People like us: ethnic group density effects on health

Ethn Health. 2008 Sep;13(4):321-34. doi: 10.1080/13557850701882928.


Studies examining the effects of neighbourhood characteristics have reported what has been called a 'group density' effect on health, such that members of low status minority communities living in an area with a higher proportion of their own racial or ethnic group tend to have better health than those who live in areas with a lower proportion. In this paper we survey published research on ethnic group density and health with the aim of stimulating further research. We situate the research question in the context of contemporary social epidemiology and provide a narrative review of studies of ethnic density and health. We go on to discuss processes which may underlie ethnic density effects, and highlight gaps in the literature and opportunities for further research. Although first recognised in studies of mental illness, 'group density' effects on physical health have been shown more recently. Generally, given individual material circumstances, living in a poorer area is associated with worse health. Members of ethnic minorities who live in areas where there are few like themselves are likely to be materially better off, and living in better neighbourhoods, than those who live in areas with a higher concentration. However, through the eyes of the majority community, they may be made more aware of belonging to a low status minority group, and the psychosocial effects of stigma may offset any advantage. If the psychological effects of stigma are sometimes powerful enough to override material advantage, this may have implications for our understanding of how low social status affects health more generally. As well as highlighting the importance of low social status, cultural isolation and social support to health and quality of life, this paper shows how an understanding of group density effects also has something to offer to our understanding of issues of prejudice, segregation, assimilation and integration in diverse societies.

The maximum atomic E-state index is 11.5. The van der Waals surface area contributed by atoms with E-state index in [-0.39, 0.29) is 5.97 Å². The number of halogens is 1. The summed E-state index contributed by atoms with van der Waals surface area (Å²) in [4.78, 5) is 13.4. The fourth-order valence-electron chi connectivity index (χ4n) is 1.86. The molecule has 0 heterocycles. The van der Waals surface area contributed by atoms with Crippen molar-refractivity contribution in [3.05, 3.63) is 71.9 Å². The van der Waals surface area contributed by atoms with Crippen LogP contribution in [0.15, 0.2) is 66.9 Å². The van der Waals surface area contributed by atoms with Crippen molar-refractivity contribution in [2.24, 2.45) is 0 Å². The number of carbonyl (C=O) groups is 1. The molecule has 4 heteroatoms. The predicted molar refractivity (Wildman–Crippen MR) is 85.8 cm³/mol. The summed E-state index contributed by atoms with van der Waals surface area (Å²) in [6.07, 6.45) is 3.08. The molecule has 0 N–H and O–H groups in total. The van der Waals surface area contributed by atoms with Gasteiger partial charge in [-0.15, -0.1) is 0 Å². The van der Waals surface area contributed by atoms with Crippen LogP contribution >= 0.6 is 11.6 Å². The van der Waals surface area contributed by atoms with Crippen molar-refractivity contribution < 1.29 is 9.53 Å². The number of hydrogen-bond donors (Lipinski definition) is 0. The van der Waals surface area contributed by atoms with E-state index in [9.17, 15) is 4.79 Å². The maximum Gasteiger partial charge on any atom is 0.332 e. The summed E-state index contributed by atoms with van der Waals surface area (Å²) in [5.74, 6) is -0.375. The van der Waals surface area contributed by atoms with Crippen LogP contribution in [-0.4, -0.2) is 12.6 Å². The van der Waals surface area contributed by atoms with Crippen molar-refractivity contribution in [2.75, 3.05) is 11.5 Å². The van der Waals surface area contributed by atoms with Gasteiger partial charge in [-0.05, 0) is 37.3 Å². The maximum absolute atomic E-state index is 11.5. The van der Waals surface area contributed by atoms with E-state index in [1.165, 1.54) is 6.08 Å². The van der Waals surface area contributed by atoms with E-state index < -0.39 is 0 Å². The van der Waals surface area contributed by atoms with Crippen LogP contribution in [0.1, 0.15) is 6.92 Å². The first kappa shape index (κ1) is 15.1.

Publication types

  • Review

MeSH terms

  • Group Processes
  • Health Status*
  • Humans
  • Mental Health
  • Minority Groups*
  • Population Density
  • Residence Characteristics*
  • Social Environment*
  • Social Identification*
  • Urban Population